Because we always check the smartphone when we are with others

For many, if not all, a smartphone is an accessory or prosthetic. Full of habits and almost every daily need that made an automatic gesture Take it out and check it out even when we don’t get public notifications. especially Even when we are with other people And in simple formal contexts: a dinner, for example, or a business meeting.

Episode eleven

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From “fomo” to “phubbing”

Studies and surveys a few years ago had deliberately made this phenomenon not so much as “fomo”, that is, “fear of missing out”, the fear of missing out on essential updates, for example on social networks and then getting a lot of news to retrieve, when “Learning with the phoneMany surveys, including one from the University of Kent published in Journal of Applied Social Psychology, emphasized that the attitude of constantly interrupting a meeting or conversation to check social networks or emails significantly worsens communication and the quality of relationship between people. Among other things, now to do this you will not even need to consult your phone anymore: just a quick look at your smartwatch.

Because we always “play” with the smartphone

This time a new studio, signed by Norges teknisk-naturvitenskapelige universitetthe Norwegian University of Science and Technology, dig a little deeper and learn about Three main reasons why people constantly “play” with their smartphones in the presence of others, ignoring any remaining social etiquette and minimal education. Obviously starting from the assumption that the smartphone is nowThe focus of our existence From the perspectives of infinity (from payments to mobility to social relationships) and that it is an important ‘social and social’ device the lead author of the survey explained, Ida Marie Henriksen. However, all of these opportunities to keep in touch with others from a distance can undermine and destroy the social time you spend with others in person.


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For the study, the researchers physically went into the field, visited a series of coffee shops and interviewed 52 people about their phone use habits and interactions with others. “We focused exclusively on people who seemed to know each other before and who met for social networking – added Marianne Scar, PhD, in the Department of Sociology and Political Science – in addition, we observed 108 other distant encounters.”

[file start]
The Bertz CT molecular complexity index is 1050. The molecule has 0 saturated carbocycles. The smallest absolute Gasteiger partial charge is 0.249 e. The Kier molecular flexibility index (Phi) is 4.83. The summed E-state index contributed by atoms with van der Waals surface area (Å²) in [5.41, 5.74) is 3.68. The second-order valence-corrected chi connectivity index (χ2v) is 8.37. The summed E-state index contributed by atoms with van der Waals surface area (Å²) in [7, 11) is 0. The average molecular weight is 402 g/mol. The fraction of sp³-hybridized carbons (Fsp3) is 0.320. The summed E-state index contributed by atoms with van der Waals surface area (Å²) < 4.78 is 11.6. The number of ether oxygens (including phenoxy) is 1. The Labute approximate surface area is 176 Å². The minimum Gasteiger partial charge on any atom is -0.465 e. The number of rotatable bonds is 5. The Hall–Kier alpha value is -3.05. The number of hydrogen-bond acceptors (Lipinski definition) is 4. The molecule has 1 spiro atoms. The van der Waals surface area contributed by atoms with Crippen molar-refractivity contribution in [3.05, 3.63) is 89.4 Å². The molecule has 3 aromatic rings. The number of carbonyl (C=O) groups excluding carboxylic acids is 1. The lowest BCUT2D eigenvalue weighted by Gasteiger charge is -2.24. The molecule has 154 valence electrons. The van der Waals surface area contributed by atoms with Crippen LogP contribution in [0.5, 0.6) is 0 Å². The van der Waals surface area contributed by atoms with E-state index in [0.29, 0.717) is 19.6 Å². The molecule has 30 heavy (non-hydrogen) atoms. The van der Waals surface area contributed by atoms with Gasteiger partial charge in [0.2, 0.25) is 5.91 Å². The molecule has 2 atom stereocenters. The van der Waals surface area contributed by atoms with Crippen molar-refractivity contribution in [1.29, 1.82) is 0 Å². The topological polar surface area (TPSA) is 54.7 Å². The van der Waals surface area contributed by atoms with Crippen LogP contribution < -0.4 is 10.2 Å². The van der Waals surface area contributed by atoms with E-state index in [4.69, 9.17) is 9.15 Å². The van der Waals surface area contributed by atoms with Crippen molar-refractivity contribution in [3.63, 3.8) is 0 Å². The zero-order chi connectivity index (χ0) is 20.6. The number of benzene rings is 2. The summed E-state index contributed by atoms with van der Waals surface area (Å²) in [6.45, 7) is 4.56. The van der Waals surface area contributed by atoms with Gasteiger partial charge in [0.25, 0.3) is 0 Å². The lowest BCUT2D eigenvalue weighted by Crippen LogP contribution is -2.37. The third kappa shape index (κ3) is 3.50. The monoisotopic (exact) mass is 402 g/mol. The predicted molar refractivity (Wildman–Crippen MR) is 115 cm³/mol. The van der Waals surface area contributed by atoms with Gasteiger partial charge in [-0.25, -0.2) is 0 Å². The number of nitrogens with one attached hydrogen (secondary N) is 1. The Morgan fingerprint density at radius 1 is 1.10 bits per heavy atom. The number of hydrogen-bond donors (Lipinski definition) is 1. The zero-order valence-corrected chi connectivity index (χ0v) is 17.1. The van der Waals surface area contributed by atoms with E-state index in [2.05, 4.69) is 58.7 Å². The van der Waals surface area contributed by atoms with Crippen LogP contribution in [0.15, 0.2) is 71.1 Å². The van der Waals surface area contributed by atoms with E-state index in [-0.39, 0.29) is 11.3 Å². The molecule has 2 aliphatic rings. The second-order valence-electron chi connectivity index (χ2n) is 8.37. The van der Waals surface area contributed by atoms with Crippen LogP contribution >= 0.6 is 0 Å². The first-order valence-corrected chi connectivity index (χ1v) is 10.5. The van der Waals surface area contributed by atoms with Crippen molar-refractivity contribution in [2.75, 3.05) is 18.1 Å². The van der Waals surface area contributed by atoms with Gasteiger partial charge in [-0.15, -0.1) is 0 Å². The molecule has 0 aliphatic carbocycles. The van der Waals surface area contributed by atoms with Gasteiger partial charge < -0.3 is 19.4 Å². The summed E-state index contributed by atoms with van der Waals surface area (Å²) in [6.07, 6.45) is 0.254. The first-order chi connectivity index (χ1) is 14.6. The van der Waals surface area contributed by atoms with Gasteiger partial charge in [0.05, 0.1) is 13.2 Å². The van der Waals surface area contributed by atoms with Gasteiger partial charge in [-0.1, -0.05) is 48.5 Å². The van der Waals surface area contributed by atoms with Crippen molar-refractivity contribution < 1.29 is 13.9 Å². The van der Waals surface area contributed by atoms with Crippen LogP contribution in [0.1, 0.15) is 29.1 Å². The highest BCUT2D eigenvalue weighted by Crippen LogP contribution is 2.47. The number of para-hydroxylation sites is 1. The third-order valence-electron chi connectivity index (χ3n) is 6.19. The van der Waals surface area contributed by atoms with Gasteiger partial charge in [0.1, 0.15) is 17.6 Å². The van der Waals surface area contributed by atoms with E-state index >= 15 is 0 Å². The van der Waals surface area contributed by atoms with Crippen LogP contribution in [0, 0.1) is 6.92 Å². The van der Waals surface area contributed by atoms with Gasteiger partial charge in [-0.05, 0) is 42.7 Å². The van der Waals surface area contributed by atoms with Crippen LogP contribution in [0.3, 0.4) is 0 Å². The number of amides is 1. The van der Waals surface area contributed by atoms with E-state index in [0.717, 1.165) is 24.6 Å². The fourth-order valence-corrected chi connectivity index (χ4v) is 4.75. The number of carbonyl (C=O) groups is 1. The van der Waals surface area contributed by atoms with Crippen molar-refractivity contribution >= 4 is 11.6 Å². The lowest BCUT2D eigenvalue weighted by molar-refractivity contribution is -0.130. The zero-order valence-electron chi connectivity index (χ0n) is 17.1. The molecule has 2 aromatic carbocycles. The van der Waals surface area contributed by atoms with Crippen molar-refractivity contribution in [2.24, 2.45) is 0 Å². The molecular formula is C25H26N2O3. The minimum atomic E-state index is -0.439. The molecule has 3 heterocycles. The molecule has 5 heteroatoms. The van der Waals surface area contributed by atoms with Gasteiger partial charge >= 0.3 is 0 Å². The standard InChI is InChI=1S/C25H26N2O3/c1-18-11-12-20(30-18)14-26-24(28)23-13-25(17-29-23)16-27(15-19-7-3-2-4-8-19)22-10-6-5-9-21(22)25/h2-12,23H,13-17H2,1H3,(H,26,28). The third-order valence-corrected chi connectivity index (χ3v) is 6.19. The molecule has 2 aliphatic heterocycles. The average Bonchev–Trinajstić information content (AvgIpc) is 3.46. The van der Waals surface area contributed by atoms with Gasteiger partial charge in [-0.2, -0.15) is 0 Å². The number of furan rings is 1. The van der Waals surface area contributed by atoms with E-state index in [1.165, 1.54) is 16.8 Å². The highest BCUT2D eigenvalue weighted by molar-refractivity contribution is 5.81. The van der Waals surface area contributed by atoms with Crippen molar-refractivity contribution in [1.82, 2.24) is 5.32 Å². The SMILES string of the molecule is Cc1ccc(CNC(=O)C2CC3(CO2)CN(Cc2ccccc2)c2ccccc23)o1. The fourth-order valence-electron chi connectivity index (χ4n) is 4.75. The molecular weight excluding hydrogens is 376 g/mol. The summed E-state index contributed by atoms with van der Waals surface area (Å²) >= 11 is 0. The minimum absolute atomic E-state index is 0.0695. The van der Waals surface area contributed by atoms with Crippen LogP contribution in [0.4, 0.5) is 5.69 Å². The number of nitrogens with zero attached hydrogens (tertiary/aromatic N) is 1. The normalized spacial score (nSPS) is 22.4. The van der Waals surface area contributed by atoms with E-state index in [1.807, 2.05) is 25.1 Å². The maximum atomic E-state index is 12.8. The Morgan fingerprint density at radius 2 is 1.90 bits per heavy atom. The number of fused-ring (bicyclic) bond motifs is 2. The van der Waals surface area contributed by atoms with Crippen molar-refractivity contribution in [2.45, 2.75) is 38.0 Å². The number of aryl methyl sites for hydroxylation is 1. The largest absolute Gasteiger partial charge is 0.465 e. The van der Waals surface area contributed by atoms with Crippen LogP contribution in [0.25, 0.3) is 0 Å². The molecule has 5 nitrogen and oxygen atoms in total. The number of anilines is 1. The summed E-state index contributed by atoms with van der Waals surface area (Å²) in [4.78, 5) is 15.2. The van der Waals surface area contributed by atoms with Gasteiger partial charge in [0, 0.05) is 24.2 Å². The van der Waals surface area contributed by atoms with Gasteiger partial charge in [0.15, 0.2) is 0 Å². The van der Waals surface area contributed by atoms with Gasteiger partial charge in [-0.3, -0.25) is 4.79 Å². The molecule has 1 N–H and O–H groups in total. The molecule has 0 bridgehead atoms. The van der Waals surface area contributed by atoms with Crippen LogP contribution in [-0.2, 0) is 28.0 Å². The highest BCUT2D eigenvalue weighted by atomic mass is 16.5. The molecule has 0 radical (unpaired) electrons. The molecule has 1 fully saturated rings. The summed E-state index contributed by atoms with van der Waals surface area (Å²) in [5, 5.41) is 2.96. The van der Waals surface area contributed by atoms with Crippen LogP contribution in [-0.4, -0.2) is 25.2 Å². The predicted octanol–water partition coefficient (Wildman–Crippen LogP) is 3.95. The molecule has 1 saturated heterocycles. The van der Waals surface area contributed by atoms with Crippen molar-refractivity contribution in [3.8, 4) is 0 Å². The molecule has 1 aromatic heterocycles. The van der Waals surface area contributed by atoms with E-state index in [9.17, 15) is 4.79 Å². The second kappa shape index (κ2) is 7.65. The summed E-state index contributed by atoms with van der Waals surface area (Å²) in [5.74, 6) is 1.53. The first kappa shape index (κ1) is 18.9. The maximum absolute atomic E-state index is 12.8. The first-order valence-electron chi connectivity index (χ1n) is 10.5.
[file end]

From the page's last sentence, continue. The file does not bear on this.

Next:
Social, email and chat

Results? The first reason, unsurprisingly, is that we are obviously constantly using the phone in front of others to make sure Social mediaEmail, or follow chat conversations with other people. An interruption like this would normally be considered rude by the other person or people present, however the researchers realized that now we only need a very quick explanation or hint of apology before the ritual of control so as not to create excessive problems for the relationship dynamics.

An “exit strategy” from unpleasant situations

The second reason is just the opposite and has its weight in the interaction of the moment. Thus, the smartphoneexit strategyTo avoid as much as possible a conversation with those in front of us or to exhaust it to the point of rendering it useless or harmless. You can take out the phone to indicate that you are busy or pretend you have a call or message to answer, even if the phone is on silent mode. “The smartphone provides a break from face-to-face social situations,” explains Henriksen.

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Increase social contact

The last side of the poll – published on Multidisciplinary Digital Publishing Institute – Instead somehow In turn, it is linked to social reasonsThus, it perfectly integrates with the previous two: the smartphone is placed in the middle, and it becomes a hub for sharing content such as videos or photos more often. Axel Tjora, Professor at The And so is in a way a functional and positive boycott, at least when compared to its predecessors.

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